“I thought I would have a bit of an edge, being a fairly seasoned traveler going into this trip,” said Forman, “But you always learn something new when you are on your own.”
“One lesson was that I need to give hostels more credit when planning future trips. I stayed at both a five-star Marriott resort in an overwater bungalow and a $35 per night hostel during this trip. I had more fun in the hostel than looking at water from my bed. I realize hostels are not for everyone, but you tend to find more inspiration for future trips talking to other backpackers than the couple who is just visiting the resort for their honeymoon.”
“Another lesson is to read reviews about your destination before you go and to utilize tools like Google Flights to determine options. I would have never discovered Mount Yasur, experienced one of the more incredible bike rides of my life along the coastline of Easter Island … or even known about a weekly 3am nonstop flight from Tahiti (PPT) to Easter Island (IPC) had I not read up on the experiences of other travelers on websites like this one. While I do regret not applying more sunscreen during this trip, any of the more stressful moments were completely outweighed by the memories that I know many people will never experience.”
“I was a longtime, silent reader on the site and definitely fell into the mental block every so often that there is just so much to learn about traveling (and traveling on points) that it can become discouraging,” Forman admitted. “Similar to when I introduced my friends and family to The Points Guy, it is important to understand that you do not have to be a road warrior and stay in hotels 100 nights per year to access these types of itineraries.”
“The Points Guy taught me to focus on how I am paying for my everyday expenses and to take advantage of rewards categories and sign up bonuses, which is something anyone who spends money on a credit card can apply regardless of age or income.”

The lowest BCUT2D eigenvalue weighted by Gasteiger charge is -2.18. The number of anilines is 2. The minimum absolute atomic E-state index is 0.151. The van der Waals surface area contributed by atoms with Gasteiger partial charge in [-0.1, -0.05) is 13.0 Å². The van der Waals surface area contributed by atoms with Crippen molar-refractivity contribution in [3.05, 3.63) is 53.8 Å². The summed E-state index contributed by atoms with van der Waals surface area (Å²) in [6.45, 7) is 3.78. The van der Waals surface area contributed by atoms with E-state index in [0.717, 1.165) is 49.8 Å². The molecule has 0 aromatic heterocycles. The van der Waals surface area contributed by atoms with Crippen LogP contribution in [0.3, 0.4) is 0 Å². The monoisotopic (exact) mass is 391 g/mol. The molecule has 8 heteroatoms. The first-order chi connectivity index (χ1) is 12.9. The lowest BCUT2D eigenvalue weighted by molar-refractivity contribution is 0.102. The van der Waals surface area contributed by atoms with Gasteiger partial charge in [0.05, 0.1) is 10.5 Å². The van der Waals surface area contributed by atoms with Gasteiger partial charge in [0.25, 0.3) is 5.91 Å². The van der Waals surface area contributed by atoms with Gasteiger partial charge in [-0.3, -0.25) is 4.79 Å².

“After trying a little bit of everything on this trip, I realized that the memories are going to be gained from excursions and adventures on the ground, as opposed to the legroom on a flight or the room service at a hotel. I flew in the main cabin of planes for over 24,000 miles during my 17-day trip with the exception of one leg in LATAM business class (thanks to booking through the Spanish version of LATAM’s site). Each flight was as uneventful as the next, had no delays and arrived on time or early to all destinations. I would have been disappointed if I had pushed this trip another year just to make sure I was able to lie flat for a 13-hour flight segment. Instead, I saved the extra points and can travel again soon!”
There is a lot to love about Forman’s trip, but what stands out for me is that, despite being well-traveled, this was his first backpacking journey in which he covered many stops and learned the joys of hostel life. (After all, backpackers aren’t opposed to premium travel — we are just opposed to paying for it). This is just the beginning of a whole new world of travel for him.
I also think Forman’s tips can help other readers and aspirational travelers. It’s easy to read about TPG staff member trips and think it’s unattainable for everyday people. But with an intelligent credit card strategy, anyone can bank enough miles for a trip like this. Even my trip across the South Pacific was completely funded by my personal points, miles and cash.
Though Forman’s story feels similar to mine — from his career to his approach to travel — one big difference is that The Points Guy wasn’t around when I was a traveling consultant. While I did fairly well earning points and miles, I made the big mistakes of avoiding annual fees, not transferring points to partner programs and missing bonus earning categories. Forman, on the other hand, has learned all this from the beginning. And it’s paid off.
This year, Forman plans to visit Australia, Dubai, South America and Iceland to, hopefully, take advantage of discounted lodging after the WOW air collapse — adventures he will document on his Instagram account. Hopefully, his story will inspire other readers to make their travel dreams a reality.